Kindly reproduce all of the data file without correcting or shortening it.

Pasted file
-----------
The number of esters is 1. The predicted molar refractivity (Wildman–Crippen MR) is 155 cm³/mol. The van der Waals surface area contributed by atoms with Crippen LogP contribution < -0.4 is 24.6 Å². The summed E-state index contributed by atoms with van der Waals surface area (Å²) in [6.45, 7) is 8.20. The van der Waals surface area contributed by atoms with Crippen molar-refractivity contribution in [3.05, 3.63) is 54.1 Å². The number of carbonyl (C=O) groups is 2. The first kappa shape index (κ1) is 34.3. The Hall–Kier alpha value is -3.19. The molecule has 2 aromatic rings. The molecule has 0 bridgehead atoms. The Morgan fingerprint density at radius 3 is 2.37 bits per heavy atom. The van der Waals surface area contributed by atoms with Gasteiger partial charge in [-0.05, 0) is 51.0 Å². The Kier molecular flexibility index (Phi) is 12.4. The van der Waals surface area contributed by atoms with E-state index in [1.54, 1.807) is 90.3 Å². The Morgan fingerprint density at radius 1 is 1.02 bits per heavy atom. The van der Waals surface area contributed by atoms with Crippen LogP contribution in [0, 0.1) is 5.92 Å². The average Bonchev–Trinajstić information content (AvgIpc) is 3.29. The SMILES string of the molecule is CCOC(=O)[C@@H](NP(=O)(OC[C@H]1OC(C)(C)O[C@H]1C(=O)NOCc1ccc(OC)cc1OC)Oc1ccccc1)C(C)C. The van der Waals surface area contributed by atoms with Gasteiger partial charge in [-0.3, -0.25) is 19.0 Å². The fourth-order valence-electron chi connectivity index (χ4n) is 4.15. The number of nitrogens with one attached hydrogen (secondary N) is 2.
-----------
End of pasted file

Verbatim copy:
The number of esters is 1. The predicted molar refractivity (Wildman–Crippen MR) is 155 cm³/mol. The van der Waals surface area contributed by atoms with Crippen LogP contribution < -0.4 is 24.6 Å². The summed E-state index contributed by atoms with van der Waals surface area (Å²) in [6.45, 7) is 8.20. The van der Waals surface area contributed by atoms with Crippen molar-refractivity contribution in [3.05, 3.63) is 54.1 Å². The number of carbonyl (C=O) groups is 2. The first kappa shape index (κ1) is 34.3. The Hall–Kier alpha value is -3.19. The molecule has 2 aromatic rings. The molecule has 0 bridgehead atoms. The Morgan fingerprint density at radius 3 is 2.37 bits per heavy atom. The van der Waals surface area contributed by atoms with Gasteiger partial charge in [-0.05, 0) is 51.0 Å². The Kier molecular flexibility index (Phi) is 12.4. The van der Waals surface area contributed by atoms with E-state index in [1.54, 1.807) is 90.3 Å². The Morgan fingerprint density at radius 1 is 1.02 bits per heavy atom. The van der Waals surface area contributed by atoms with Crippen LogP contribution in [0, 0.1) is 5.92 Å². The average Bonchev–Trinajstić information content (AvgIpc) is 3.29. The SMILES string of the molecule is CCOC(=O)[C@@H](NP(=O)(OC[C@H]1OC(C)(C)O[C@H]1C(=O)NOCc1ccc(OC)cc1OC)Oc1ccccc1)C(C)C. The van der Waals surface area contributed by atoms with Gasteiger partial charge in [-0.3, -0.25) is 19.0 Å². The fourth-order valence-electron chi connectivity index (χ4n) is 4.15. The number of nitrogens with one attached hydrogen (secondary N) is 2.